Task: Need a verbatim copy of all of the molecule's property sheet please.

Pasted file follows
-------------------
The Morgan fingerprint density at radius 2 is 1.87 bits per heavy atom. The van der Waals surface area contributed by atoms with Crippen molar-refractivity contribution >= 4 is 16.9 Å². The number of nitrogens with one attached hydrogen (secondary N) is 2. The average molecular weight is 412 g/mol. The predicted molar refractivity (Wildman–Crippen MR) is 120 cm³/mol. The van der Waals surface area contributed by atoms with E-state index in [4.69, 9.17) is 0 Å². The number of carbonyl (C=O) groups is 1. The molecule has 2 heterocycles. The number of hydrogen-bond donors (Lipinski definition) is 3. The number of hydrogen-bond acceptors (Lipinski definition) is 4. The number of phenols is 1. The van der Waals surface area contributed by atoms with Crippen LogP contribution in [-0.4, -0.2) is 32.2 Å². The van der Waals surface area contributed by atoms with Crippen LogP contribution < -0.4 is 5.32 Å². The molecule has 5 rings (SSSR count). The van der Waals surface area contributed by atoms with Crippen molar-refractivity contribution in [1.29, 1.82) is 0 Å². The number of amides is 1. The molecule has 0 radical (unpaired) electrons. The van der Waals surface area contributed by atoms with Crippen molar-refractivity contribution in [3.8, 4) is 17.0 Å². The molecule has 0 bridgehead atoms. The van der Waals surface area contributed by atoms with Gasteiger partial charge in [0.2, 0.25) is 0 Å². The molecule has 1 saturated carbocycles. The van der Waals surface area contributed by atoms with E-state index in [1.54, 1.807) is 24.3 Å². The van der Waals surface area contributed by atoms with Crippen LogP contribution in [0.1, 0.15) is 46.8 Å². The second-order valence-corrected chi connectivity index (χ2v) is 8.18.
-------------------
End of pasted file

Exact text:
The Morgan fingerprint density at radius 2 is 1.87 bits per heavy atom. The van der Waals surface area contributed by atoms with Crippen molar-refractivity contribution >= 4 is 16.9 Å². The number of nitrogens with one attached hydrogen (secondary N) is 2. The average molecular weight is 412 g/mol. The predicted molar refractivity (Wildman–Crippen MR) is 120 cm³/mol. The van der Waals surface area contributed by atoms with E-state index in [4.69, 9.17) is 0 Å². The number of carbonyl (C=O) groups is 1. The molecule has 2 heterocycles. The number of hydrogen-bond donors (Lipinski definition) is 3. The number of hydrogen-bond acceptors (Lipinski definition) is 4. The number of phenols is 1. The van der Waals surface area contributed by atoms with Crippen LogP contribution in [-0.4, -0.2) is 32.2 Å². The van der Waals surface area contributed by atoms with Crippen LogP contribution < -0.4 is 5.32 Å². The molecule has 5 rings (SSSR count). The van der Waals surface area contributed by atoms with Crippen molar-refractivity contribution in [1.29, 1.82) is 0 Å². The number of amides is 1. The molecule has 0 radical (unpaired) electrons. The van der Waals surface area contributed by atoms with Crippen molar-refractivity contribution in [3.8, 4) is 17.0 Å². The molecule has 0 bridgehead atoms. The van der Waals surface area contributed by atoms with Gasteiger partial charge in [0.2, 0.25) is 0 Å². The molecule has 1 saturated carbocycles. The van der Waals surface area contributed by atoms with E-state index in [1.54, 1.807) is 24.3 Å². The van der Waals surface area contributed by atoms with Crippen LogP contribution in [0.1, 0.15) is 46.8 Å². The second-order valence-corrected chi connectivity index (χ2v) is 8.18.